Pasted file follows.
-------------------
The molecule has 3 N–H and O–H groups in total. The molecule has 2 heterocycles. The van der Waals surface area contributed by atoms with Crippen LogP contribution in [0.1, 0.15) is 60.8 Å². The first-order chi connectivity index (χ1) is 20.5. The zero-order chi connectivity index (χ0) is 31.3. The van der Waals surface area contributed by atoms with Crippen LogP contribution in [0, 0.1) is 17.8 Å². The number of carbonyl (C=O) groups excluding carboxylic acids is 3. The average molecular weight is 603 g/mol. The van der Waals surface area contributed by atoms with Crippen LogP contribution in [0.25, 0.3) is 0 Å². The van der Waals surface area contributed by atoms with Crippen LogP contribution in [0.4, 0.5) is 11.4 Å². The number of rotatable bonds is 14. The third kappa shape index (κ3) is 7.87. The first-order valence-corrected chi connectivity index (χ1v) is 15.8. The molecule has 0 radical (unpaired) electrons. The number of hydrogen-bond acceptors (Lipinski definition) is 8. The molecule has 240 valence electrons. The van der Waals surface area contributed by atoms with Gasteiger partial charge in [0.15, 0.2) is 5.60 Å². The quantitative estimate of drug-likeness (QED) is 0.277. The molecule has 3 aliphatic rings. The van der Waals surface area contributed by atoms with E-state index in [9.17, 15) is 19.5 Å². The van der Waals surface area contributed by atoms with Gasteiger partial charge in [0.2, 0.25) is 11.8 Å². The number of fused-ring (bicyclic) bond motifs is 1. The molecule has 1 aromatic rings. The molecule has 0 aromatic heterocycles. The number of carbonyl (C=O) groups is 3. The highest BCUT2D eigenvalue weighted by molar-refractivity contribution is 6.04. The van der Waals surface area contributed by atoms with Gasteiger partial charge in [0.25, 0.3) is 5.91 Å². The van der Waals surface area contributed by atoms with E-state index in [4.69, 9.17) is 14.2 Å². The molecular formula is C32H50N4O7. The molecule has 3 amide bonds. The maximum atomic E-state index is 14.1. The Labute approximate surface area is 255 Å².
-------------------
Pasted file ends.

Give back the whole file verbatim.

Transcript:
The molecule has 3 N–H and O–H groups in total. The molecule has 2 heterocycles. The van der Waals surface area contributed by atoms with Crippen LogP contribution in [0.1, 0.15) is 60.8 Å². The first-order chi connectivity index (χ1) is 20.5. The zero-order chi connectivity index (χ0) is 31.3. The van der Waals surface area contributed by atoms with Crippen LogP contribution in [0, 0.1) is 17.8 Å². The number of carbonyl (C=O) groups excluding carboxylic acids is 3. The average molecular weight is 603 g/mol. The van der Waals surface area contributed by atoms with Crippen LogP contribution in [0.25, 0.3) is 0 Å². The van der Waals surface area contributed by atoms with Crippen LogP contribution in [0.4, 0.5) is 11.4 Å². The number of rotatable bonds is 14. The third kappa shape index (κ3) is 7.87. The first-order valence-corrected chi connectivity index (χ1v) is 15.8. The molecule has 0 radical (unpaired) electrons. The number of hydrogen-bond acceptors (Lipinski definition) is 8. The molecule has 240 valence electrons. The van der Waals surface area contributed by atoms with Gasteiger partial charge in [0.15, 0.2) is 5.60 Å². The quantitative estimate of drug-likeness (QED) is 0.277. The molecule has 3 aliphatic rings. The van der Waals surface area contributed by atoms with E-state index in [9.17, 15) is 19.5 Å². The van der Waals surface area contributed by atoms with Gasteiger partial charge in [0.2, 0.25) is 11.8 Å². The number of fused-ring (bicyclic) bond motifs is 1. The molecule has 1 aromatic rings. The molecule has 0 aromatic heterocycles. The number of carbonyl (C=O) groups is 3. The highest BCUT2D eigenvalue weighted by molar-refractivity contribution is 6.04. The van der Waals surface area contributed by atoms with Gasteiger partial charge in [0.25, 0.3) is 5.91 Å². The van der Waals surface area contributed by atoms with E-state index in [4.69, 9.17) is 14.2 Å². The molecular formula is C32H50N4O7. The molecule has 3 amide bonds. The maximum atomic E-state index is 14.1. The Labute approximate surface area is 255 Å².